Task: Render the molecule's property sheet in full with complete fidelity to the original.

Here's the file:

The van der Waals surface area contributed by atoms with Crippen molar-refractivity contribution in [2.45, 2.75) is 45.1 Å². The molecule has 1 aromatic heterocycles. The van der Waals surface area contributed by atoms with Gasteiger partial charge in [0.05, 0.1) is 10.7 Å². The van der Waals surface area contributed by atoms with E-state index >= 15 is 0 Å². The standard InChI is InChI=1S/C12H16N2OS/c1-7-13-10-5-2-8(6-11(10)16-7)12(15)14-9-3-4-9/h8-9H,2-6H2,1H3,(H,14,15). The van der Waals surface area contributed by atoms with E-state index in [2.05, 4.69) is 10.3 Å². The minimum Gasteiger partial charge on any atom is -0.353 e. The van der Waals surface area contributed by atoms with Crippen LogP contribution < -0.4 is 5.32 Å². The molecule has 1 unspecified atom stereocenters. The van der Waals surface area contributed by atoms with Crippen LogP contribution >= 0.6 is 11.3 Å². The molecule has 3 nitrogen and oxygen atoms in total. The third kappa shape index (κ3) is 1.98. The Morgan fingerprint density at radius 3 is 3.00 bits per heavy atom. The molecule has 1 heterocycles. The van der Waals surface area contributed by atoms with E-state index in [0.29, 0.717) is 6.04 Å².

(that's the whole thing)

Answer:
The van der Waals surface area contributed by atoms with Crippen molar-refractivity contribution in [2.45, 2.75) is 45.1 Å². The molecule has 1 aromatic heterocycles. The van der Waals surface area contributed by atoms with Gasteiger partial charge in [0.05, 0.1) is 10.7 Å². The van der Waals surface area contributed by atoms with E-state index >= 15 is 0 Å². The standard InChI is InChI=1S/C12H16N2OS/c1-7-13-10-5-2-8(6-11(10)16-7)12(15)14-9-3-4-9/h8-9H,2-6H2,1H3,(H,14,15). The van der Waals surface area contributed by atoms with E-state index in [2.05, 4.69) is 10.3 Å². The minimum Gasteiger partial charge on any atom is -0.353 e. The van der Waals surface area contributed by atoms with Crippen LogP contribution < -0.4 is 5.32 Å². The molecule has 1 unspecified atom stereocenters. The van der Waals surface area contributed by atoms with Crippen LogP contribution >= 0.6 is 11.3 Å². The molecule has 3 nitrogen and oxygen atoms in total. The third kappa shape index (κ3) is 1.98. The Morgan fingerprint density at radius 3 is 3.00 bits per heavy atom. The molecule has 1 heterocycles. The van der Waals surface area contributed by atoms with E-state index in [0.29, 0.717) is 6.04 Å².